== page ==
Presentation on theme: "An Economic and Moral Approach to International Relations."— Presentation transcript:
An Economic and Moral Approach to International Relations
The great rule of conduct for us, in regard to foreign nations, is in extending our commercial relations, to have with them as little political connection as possible. Europe has a set of primary interests, which to us have none, or a very remote relation. Hence she must be engaged in frequent controversies the causes of which are essentially foreign to our concerns. Hence, therefore, it must be unwise in us to implicate ourselves, by artificial ties, in the ordinary vicissitudes of her politics, or the ordinary combinations and collisions of her friendships or enmities. - George Washingtons Farewell Address, 1796
Peace, commerce, and honest friendship with all nations...entangling alliances with none - Thomas Jeffersons Inaugural Address 1801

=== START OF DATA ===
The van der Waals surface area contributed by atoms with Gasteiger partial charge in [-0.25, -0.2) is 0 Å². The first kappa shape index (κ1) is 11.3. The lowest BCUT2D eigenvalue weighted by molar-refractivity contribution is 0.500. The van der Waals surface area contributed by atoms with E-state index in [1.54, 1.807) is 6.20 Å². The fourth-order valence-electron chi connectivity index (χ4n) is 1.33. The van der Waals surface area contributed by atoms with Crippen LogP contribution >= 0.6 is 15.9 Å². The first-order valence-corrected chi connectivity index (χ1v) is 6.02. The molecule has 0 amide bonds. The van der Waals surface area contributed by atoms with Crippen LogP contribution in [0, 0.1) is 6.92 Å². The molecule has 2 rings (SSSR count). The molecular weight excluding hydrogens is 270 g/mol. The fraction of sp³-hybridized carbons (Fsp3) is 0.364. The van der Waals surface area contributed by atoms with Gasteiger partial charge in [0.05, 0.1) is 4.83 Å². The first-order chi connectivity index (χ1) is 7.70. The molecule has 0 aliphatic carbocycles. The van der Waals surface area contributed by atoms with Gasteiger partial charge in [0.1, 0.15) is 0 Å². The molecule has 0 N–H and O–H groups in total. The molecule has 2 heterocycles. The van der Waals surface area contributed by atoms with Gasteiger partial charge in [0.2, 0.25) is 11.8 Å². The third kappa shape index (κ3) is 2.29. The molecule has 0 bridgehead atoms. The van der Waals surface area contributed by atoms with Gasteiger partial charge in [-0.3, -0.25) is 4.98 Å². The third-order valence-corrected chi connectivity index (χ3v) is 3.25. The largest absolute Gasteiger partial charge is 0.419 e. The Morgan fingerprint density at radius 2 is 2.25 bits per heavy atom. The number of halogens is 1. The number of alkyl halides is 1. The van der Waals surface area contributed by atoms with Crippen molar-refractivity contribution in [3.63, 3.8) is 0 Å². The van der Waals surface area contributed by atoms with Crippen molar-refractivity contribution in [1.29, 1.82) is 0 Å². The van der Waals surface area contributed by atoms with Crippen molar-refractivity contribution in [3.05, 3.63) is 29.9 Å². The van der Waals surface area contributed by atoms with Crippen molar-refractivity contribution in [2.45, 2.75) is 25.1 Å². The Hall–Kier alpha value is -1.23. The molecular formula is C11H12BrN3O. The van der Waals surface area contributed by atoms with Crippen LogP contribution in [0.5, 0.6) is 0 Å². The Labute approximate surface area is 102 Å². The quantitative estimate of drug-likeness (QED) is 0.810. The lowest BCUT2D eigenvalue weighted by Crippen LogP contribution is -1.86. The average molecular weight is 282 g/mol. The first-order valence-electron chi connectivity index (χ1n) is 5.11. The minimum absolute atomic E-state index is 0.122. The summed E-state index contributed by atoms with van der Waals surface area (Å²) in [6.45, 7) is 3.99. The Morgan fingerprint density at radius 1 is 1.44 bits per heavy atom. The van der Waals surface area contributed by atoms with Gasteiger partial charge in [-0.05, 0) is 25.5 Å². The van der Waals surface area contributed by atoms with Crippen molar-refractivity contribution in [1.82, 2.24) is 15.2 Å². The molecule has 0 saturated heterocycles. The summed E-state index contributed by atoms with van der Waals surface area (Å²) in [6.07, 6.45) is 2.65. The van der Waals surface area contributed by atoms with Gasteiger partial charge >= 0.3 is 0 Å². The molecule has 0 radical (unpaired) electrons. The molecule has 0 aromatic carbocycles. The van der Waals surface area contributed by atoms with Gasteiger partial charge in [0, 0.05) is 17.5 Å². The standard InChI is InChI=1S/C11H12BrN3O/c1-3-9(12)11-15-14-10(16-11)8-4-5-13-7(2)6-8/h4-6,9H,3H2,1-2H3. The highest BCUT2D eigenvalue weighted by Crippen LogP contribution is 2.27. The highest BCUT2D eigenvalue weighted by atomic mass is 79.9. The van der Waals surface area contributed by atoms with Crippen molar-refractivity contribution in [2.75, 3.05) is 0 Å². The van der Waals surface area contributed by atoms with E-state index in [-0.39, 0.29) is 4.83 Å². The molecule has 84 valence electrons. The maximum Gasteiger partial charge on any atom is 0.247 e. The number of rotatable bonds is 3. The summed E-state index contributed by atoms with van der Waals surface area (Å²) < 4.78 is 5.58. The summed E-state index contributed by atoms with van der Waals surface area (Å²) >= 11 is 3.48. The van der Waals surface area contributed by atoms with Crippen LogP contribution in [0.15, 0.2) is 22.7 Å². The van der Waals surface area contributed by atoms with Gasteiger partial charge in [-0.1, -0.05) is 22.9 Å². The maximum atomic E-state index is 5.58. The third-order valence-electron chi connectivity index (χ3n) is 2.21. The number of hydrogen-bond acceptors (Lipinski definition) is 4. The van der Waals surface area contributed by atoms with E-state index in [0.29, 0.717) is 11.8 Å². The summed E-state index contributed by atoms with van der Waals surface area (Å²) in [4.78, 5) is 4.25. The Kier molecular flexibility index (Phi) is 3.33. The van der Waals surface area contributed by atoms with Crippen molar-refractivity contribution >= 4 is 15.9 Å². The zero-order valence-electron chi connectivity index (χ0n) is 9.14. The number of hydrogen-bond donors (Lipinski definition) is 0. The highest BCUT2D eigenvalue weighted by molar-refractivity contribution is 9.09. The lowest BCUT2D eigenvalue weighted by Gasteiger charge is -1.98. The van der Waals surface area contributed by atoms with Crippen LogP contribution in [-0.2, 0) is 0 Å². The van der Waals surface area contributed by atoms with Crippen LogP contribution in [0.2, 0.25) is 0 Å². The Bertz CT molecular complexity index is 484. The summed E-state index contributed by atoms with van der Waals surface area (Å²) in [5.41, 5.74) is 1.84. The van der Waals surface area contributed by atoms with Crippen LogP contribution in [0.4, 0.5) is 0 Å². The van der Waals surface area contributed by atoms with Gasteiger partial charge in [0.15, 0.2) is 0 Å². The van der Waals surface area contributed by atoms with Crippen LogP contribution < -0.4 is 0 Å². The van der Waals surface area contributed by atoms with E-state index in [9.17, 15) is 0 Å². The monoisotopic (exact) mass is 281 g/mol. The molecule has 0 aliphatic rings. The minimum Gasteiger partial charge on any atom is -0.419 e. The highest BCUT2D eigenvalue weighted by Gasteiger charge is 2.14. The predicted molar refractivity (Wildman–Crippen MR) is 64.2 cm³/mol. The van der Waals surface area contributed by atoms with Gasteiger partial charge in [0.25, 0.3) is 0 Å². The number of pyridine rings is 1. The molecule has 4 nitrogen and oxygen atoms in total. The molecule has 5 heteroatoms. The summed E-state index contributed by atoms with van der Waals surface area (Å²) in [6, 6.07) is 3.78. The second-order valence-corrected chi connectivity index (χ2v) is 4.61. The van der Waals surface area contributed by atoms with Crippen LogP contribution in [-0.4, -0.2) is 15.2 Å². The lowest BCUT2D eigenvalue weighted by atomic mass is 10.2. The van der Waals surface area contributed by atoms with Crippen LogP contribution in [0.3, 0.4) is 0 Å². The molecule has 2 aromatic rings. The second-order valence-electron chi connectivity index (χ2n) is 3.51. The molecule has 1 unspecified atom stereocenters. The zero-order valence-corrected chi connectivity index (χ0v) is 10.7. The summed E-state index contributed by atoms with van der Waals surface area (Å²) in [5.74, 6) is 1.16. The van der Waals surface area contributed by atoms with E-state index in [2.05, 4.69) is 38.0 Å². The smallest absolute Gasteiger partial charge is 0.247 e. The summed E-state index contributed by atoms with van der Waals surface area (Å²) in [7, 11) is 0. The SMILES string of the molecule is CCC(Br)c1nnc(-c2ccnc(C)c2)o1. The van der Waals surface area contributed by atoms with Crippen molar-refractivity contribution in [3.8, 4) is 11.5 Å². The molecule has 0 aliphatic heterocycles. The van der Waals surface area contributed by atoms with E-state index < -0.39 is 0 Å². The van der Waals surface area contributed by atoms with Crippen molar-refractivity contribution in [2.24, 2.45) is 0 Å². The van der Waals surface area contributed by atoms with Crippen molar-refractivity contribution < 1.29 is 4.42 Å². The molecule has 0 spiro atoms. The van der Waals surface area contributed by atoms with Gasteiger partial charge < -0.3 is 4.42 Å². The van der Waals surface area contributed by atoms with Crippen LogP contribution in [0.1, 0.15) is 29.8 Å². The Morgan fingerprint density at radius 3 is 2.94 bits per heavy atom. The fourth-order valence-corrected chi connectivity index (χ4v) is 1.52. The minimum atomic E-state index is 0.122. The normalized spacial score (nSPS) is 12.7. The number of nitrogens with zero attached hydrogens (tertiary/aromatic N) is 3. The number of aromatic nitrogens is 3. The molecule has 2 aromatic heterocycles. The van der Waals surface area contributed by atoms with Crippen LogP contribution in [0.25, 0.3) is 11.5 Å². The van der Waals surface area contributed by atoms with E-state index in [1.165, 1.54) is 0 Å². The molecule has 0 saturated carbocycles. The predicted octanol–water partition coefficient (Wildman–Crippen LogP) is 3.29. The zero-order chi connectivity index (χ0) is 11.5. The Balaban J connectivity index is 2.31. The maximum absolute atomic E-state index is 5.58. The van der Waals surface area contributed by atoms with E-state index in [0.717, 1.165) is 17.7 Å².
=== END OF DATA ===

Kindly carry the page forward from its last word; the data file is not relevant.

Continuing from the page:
It became more than a policy; it became an expression of a national point of view about ourselves and our place in the world, a view which contrasted the simple virtues of our Republic with the subtle and complex qualities (some said corruptions) of Europe. From 1789 until the Second World War, excepting only our relationship with Panama, the United States refused to enter into treaties of alliance with anyone. In the 25 years since the end of the war, however, in a dramatic reversal of national policy, we have allied ourselves with half the world. - David Fromkin, Foreign Affairs, 1970
Over 1,000 military bases around the world Billion dollars and 2.1 trillion dollars – conservative estimate 170 billion dollars html html Total Cost of Defense Industrial Complex 2012 – between 1.03 trillion dollars and 1.45 trillion dollars. United_States United_States 45,000 deaths in the war on terror – conservative estimate – 158 billion dollars – 3.5 million dollars per life.